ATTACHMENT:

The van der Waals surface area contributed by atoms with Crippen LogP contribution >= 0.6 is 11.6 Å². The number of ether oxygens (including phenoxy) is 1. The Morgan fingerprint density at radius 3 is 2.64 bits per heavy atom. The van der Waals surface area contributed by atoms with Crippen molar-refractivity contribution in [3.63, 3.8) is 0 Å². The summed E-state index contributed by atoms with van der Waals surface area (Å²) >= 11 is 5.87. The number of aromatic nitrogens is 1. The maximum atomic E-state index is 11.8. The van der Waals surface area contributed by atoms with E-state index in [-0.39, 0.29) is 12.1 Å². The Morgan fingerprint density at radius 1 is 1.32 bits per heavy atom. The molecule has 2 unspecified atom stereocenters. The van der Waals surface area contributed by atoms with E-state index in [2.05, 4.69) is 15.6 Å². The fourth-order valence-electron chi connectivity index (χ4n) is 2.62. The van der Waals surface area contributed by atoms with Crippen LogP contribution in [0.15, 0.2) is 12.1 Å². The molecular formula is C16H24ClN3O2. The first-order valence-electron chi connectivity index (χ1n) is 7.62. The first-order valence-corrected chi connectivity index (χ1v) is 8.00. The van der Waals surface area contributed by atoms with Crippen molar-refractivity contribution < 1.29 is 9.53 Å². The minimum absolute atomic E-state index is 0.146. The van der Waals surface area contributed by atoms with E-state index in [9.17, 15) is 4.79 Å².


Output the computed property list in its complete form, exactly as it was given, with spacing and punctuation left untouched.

The van der Waals surface area contributed by atoms with Crippen LogP contribution >= 0.6 is 11.6 Å². The number of ether oxygens (including phenoxy) is 1. The Morgan fingerprint density at radius 3 is 2.64 bits per heavy atom. The van der Waals surface area contributed by atoms with Crippen molar-refractivity contribution in [3.63, 3.8) is 0 Å². The summed E-state index contributed by atoms with van der Waals surface area (Å²) >= 11 is 5.87. The number of aromatic nitrogens is 1. The maximum atomic E-state index is 11.8. The van der Waals surface area contributed by atoms with E-state index in [-0.39, 0.29) is 12.1 Å². The Morgan fingerprint density at radius 1 is 1.32 bits per heavy atom. The molecule has 2 unspecified atom stereocenters. The van der Waals surface area contributed by atoms with E-state index in [2.05, 4.69) is 15.6 Å². The fourth-order valence-electron chi connectivity index (χ4n) is 2.62. The van der Waals surface area contributed by atoms with Crippen LogP contribution in [0.15, 0.2) is 12.1 Å². The molecular formula is C16H24ClN3O2. The first-order valence-electron chi connectivity index (χ1n) is 7.62. The first-order valence-corrected chi connectivity index (χ1v) is 8.00. The van der Waals surface area contributed by atoms with Crippen molar-refractivity contribution < 1.29 is 9.53 Å². The minimum absolute atomic E-state index is 0.146. The van der Waals surface area contributed by atoms with E-state index in [9.17, 15) is 4.79 Å².